Inauguration Day marks rare intersection with King

By Kate Brumback

Associated Press

Published: Friday, Jan. 18 2013 4:00 p.m. MST

The National Civil Rights Museum — the site of the Memphis motel where King was fatally shot on a balcony on April 4, 1968 — is hosting a food drive and blood drive, and touring a new exhibit focused on African-American women in the civil rights movement. However, much of the facility is closed for renovations, and it will not host an inauguration watch party.

Bernice King, who is also president and CEO of The King Center, which is dedicated to preserving and promoting her father's legacy, said she's not worried about the inauguration drawing people away from the annual celebration at Ebenezer Baptist Church, which will include watching the inauguration on a big screen after the service.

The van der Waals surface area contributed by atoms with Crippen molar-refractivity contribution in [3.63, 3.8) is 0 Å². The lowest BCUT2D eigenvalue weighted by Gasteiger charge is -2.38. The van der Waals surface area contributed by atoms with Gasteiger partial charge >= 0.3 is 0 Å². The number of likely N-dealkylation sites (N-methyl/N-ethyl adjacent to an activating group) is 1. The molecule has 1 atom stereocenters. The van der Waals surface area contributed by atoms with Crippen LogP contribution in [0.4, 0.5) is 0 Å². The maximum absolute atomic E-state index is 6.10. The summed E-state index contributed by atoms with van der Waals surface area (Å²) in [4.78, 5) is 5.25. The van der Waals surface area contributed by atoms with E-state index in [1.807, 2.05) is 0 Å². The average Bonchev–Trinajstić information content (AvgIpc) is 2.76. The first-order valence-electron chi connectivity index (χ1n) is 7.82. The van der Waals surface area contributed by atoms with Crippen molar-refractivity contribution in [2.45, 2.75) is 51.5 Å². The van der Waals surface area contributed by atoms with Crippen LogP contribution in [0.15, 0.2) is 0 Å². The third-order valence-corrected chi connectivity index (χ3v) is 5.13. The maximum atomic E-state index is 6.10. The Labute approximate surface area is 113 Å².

"Everybody can't go to the inauguration," she said. "Part two of our service is this inaugural watch party, so hopefully people will not stay home, but they will come and be in an environment of other people who feel good about this moment in history. It's just going to be a great day."

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Associated Press writers Ben Nuckols in Washington, Adrian Sainz in Memphis, Tenn., and Bob Johnson in Montgomery, Ala., contributed to this report.

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